If you love using coupons or finding the best deal, you may have your parents to thank for that.

Jochen Sand, ThinkStock

According to Robert Schindler, a professor of marketing at Rutgers-Camden, bargain hunting could be a trait that's passed down from generation to generation.

Schindler, for years, has been researching how consumers respond to price, and in his paper, published in Psychology & Marketing, he made a correlation between parents and children and their desires to find the best bargain.

"Young people who really enjoy and get enthusiastic about discounts are very likely to have one or more parents who are like that too," Schindler said in a conversation with New Jersey 101.5 FM. "At least part of it is something that's learned through observation and through explicit teaching."

Schindler suggested that children who are as deal-prone as their parents spent more time with them while growing up.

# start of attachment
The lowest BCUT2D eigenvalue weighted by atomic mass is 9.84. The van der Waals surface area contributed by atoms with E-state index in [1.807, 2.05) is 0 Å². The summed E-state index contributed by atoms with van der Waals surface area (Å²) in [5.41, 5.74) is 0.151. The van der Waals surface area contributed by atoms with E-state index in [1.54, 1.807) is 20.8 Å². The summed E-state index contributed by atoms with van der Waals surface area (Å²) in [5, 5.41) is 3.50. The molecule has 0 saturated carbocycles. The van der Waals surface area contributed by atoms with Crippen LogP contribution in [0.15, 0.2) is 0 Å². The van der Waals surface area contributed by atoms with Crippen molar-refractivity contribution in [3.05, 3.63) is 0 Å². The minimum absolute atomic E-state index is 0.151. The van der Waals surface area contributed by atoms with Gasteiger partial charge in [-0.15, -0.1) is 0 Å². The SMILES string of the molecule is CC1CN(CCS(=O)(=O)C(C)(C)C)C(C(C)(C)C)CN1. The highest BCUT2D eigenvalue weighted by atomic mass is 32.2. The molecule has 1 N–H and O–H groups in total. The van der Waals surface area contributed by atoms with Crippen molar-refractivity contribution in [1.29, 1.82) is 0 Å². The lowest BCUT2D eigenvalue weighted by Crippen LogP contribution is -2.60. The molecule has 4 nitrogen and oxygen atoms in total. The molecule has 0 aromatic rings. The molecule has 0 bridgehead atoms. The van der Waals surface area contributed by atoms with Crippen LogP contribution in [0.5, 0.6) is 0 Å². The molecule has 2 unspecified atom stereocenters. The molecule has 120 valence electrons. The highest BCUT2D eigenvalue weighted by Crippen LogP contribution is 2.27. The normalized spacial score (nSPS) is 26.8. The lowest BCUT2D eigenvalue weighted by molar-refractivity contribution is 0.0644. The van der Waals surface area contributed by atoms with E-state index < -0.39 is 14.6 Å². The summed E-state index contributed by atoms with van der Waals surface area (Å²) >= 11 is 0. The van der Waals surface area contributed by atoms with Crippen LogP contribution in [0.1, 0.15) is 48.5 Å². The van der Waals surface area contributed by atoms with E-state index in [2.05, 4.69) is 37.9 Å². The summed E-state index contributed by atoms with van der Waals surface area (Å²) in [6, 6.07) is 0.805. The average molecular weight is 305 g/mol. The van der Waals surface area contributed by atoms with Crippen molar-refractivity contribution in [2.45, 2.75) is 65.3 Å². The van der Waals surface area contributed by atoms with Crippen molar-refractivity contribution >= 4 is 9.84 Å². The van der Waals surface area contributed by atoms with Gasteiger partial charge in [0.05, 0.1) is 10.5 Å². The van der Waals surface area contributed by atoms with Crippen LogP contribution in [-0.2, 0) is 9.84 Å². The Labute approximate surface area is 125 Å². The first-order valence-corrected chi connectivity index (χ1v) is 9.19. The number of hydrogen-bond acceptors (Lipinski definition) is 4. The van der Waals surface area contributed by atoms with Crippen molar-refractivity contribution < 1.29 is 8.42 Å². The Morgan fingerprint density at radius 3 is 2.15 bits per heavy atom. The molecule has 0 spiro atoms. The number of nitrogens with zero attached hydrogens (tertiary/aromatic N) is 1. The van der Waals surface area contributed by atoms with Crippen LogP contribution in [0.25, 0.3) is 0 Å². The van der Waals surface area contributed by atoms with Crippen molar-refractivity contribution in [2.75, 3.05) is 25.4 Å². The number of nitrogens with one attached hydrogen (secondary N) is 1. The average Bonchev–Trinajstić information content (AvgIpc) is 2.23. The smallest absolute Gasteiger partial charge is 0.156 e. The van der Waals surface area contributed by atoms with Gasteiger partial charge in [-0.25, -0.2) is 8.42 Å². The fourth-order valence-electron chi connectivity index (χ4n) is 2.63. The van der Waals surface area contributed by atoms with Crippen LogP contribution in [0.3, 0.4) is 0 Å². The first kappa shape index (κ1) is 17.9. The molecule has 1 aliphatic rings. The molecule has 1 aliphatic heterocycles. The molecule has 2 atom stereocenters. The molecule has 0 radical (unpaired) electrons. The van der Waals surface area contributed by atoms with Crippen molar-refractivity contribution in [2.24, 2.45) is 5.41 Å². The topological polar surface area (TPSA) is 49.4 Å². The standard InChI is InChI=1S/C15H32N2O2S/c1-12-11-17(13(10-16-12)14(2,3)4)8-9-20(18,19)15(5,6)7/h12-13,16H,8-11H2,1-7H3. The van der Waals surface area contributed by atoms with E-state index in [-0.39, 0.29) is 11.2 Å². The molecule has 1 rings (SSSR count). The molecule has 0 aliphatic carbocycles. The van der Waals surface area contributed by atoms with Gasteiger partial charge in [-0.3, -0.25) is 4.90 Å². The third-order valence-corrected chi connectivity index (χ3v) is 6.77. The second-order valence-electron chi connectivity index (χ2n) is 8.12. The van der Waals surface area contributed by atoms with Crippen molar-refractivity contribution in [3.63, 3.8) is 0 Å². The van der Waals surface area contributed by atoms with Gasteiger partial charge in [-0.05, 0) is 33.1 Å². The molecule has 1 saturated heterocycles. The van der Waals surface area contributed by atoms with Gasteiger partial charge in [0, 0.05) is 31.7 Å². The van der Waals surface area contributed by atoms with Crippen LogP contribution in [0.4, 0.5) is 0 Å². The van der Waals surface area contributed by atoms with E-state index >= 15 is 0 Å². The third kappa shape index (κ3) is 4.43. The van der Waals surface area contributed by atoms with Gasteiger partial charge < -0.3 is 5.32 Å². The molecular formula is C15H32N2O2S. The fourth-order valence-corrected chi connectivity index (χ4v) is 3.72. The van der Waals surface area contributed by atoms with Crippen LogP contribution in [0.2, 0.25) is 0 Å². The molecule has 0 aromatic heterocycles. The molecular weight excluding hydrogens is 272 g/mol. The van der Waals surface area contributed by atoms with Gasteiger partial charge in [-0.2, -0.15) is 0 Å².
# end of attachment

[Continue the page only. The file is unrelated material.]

And while past research has shown that a restrictive style of parenting is more effective in communicating values and lifestyles, Schindler said it's a more permissive parenting approach that paves the way for the bargain itch to spread from one generation to another.

"People who are into it -- it's a thrill for them," Schindler said. "It's a thrill for them; it's exciting. It's a source of pride. It's a source of pleasure and satisfaction."

To some extent, bargain hunting is a game, and when one wins that game, whether it be against a store or another shopper, there's a sense of enjoyment that comes with the victory.

"The satisfaction of it is very deep-seeded," Schindler said.